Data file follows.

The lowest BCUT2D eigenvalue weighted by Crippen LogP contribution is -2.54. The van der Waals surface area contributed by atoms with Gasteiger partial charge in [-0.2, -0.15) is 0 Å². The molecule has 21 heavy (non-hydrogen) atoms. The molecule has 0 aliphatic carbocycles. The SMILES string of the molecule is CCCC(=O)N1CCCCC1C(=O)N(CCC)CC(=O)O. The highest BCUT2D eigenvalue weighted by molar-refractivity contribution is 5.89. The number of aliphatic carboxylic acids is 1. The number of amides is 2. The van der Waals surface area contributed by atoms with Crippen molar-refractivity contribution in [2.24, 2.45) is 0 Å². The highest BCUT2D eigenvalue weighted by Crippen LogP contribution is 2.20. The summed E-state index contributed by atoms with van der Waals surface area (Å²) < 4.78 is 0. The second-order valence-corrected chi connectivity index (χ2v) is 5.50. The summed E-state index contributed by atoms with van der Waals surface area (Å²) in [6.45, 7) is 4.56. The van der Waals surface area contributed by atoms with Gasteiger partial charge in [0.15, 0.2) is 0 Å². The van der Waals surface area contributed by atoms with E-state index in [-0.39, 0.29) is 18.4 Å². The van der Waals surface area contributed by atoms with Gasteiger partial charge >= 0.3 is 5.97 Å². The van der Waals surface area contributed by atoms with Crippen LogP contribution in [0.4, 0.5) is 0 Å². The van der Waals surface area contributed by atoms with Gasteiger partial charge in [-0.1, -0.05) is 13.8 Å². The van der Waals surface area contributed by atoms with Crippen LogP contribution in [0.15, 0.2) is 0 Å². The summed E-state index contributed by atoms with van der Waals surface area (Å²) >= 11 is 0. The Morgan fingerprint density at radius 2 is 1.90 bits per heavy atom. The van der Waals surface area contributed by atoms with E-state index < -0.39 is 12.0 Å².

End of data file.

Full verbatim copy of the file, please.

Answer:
The lowest BCUT2D eigenvalue weighted by Crippen LogP contribution is -2.54. The van der Waals surface area contributed by atoms with Gasteiger partial charge in [-0.2, -0.15) is 0 Å². The molecule has 21 heavy (non-hydrogen) atoms. The molecule has 0 aliphatic carbocycles. The SMILES string of the molecule is CCCC(=O)N1CCCCC1C(=O)N(CCC)CC(=O)O. The highest BCUT2D eigenvalue weighted by molar-refractivity contribution is 5.89. The number of aliphatic carboxylic acids is 1. The number of amides is 2. The van der Waals surface area contributed by atoms with Crippen molar-refractivity contribution in [2.24, 2.45) is 0 Å². The highest BCUT2D eigenvalue weighted by Crippen LogP contribution is 2.20. The summed E-state index contributed by atoms with van der Waals surface area (Å²) < 4.78 is 0. The second-order valence-corrected chi connectivity index (χ2v) is 5.50. The summed E-state index contributed by atoms with van der Waals surface area (Å²) in [6.45, 7) is 4.56. The van der Waals surface area contributed by atoms with Gasteiger partial charge in [0.15, 0.2) is 0 Å². The van der Waals surface area contributed by atoms with E-state index in [-0.39, 0.29) is 18.4 Å². The van der Waals surface area contributed by atoms with Gasteiger partial charge >= 0.3 is 5.97 Å². The van der Waals surface area contributed by atoms with Crippen LogP contribution in [0.4, 0.5) is 0 Å². The van der Waals surface area contributed by atoms with Gasteiger partial charge in [-0.1, -0.05) is 13.8 Å². The van der Waals surface area contributed by atoms with Crippen LogP contribution in [0.15, 0.2) is 0 Å². The summed E-state index contributed by atoms with van der Waals surface area (Å²) >= 11 is 0. The Morgan fingerprint density at radius 2 is 1.90 bits per heavy atom. The van der Waals surface area contributed by atoms with E-state index < -0.39 is 12.0 Å².